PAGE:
Childcare is a context where people from different class backgrounds come into intimate contact. Indeed, for as long as there has been childcare, this work has been done largely by working class women, even when the kids in question have been middle- or upper-class. There’s a common literary trope where an upper-class young man has a warm “natural” relationship to his working-class nanny and a cold distant one to his blood mother.
I’ve blogged before about how academic middle-class ideals of gender homogenisation clash with more traditional views among working-class daycare ladies. And Saturday I had a conversation that opened my eyes to the effects of our daycare arrangements on language, too: on sociolect.
Simply put, a dialect is a speech norm typical of a region. Within a region, the dialect is split into sociolects, that have to do with social class and other subcultural groupings. Sociolects often span dialect areas, so that the working-class idiom of Gothenburg shows similarities to that of Stockholm, while each is also unmistakeably regional/dialectal in colour.
An older relative pointed out that my 4-y-o daughter says Vart Ã¤r dockan?, “To where is the doll?”, instead of dictionary Swedish Var Ã¤r dockan?, “Where is the doll?”. Our relative, being upper-middle-class with a tendency to see her norms as self-evident, simply viewed this as sloppy speech. (Her people write the dictionaries.) In fact, it’s an extremely common sociolectal marker. It wouldn’t surprise me if most living speakers of Swedish say Vart Ã¤r dockan?, though dictionaries still forbid it. Similarly, many working-class Swedes say Jag gav han dockan, “I gave he the doll”, instead of Jag gav honom dockan, “I gave him the doll”.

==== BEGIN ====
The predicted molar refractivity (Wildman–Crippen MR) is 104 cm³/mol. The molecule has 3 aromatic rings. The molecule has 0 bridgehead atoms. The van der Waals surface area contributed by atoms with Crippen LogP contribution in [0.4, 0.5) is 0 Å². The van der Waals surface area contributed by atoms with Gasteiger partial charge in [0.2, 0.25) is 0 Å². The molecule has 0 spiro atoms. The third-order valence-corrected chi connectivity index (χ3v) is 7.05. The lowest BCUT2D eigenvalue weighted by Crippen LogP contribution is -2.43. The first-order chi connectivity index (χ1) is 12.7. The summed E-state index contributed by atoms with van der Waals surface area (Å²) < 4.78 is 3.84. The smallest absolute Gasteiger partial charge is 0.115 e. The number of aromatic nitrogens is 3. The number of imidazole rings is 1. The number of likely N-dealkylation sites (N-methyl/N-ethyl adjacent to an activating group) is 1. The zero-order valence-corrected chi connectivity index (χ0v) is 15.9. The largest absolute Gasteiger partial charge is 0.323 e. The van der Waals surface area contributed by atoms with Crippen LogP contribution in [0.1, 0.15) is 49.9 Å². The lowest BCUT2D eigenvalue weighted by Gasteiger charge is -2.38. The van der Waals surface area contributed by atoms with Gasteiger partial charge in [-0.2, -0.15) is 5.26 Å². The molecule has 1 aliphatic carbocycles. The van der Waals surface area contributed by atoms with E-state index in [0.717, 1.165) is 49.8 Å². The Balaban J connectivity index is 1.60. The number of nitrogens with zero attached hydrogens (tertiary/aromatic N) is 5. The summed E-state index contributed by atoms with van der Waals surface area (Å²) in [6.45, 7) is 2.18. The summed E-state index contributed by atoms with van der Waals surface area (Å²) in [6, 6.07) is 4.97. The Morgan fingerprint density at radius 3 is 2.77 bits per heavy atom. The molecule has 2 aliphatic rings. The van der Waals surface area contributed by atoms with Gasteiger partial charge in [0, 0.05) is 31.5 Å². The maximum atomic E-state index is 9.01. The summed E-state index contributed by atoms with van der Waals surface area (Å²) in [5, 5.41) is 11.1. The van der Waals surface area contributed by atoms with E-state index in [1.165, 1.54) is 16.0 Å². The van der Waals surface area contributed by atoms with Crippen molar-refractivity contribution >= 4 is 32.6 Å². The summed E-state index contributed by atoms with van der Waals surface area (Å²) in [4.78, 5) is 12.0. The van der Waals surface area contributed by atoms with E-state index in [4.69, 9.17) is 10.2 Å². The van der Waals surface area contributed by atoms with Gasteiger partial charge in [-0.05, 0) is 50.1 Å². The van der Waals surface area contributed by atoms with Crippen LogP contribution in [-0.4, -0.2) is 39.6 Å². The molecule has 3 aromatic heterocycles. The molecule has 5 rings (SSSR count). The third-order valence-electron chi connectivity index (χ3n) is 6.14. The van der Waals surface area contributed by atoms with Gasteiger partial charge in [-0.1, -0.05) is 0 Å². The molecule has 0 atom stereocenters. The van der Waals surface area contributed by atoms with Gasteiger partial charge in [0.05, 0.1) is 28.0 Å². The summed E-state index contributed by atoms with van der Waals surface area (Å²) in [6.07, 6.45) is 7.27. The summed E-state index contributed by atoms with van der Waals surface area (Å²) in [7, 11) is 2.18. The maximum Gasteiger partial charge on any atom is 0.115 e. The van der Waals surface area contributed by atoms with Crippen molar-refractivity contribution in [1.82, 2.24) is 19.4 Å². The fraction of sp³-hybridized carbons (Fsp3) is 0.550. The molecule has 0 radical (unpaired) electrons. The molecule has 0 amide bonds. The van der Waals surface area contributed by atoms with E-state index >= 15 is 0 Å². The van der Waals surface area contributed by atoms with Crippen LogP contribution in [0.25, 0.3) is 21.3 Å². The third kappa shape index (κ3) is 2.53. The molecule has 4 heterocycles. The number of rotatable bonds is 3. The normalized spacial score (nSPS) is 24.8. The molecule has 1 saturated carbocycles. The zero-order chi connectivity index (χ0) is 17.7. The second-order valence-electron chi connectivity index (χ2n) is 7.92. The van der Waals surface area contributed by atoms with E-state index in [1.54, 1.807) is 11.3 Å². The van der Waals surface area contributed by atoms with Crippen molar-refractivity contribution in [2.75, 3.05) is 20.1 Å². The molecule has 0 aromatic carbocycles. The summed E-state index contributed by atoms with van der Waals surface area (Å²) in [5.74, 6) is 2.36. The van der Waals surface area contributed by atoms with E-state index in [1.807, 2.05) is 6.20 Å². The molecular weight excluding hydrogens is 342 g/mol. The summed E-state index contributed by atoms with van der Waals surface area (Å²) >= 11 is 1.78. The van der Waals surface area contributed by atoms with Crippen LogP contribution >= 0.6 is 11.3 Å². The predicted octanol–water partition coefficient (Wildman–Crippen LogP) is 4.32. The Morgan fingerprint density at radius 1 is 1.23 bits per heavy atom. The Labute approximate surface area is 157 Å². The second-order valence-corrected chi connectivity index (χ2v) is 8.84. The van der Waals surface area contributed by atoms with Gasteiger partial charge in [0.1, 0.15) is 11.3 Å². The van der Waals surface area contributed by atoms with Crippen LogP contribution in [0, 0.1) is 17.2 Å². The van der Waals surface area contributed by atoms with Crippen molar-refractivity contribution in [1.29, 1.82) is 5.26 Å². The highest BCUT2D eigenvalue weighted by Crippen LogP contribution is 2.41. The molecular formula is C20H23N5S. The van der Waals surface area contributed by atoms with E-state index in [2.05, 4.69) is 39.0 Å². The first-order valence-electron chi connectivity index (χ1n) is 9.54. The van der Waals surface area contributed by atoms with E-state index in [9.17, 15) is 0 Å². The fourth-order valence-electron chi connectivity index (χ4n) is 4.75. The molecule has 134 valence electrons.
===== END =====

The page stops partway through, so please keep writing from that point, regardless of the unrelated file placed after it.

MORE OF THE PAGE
A 1990s humanities graduate, I have been trained to see all norms as socially contingent. My daughter isn’t speaking sloppily, she’s following the norm current at her daycare place. Sometimes I can also hear hints of immigrant speech in her idiom, likely picked up from immigrant kids or her Turkish daycare lady. It’s mainly subtle things like word order in dependent clauses, e.g. Hon sa att hon ville inte ha dockan, “She said that she didn’t want the doll”, instead of according to the norm, Hon sa att hon inte ville ha dockan.
I don’t worry about my kids’ ability to blend in linguistically. If anything, they’re likely to sound a bit too posh eventually. My 9-y-o son, being an avid reader, speaks in polysyllables and abstruse nerdy puns. Chip off the old block.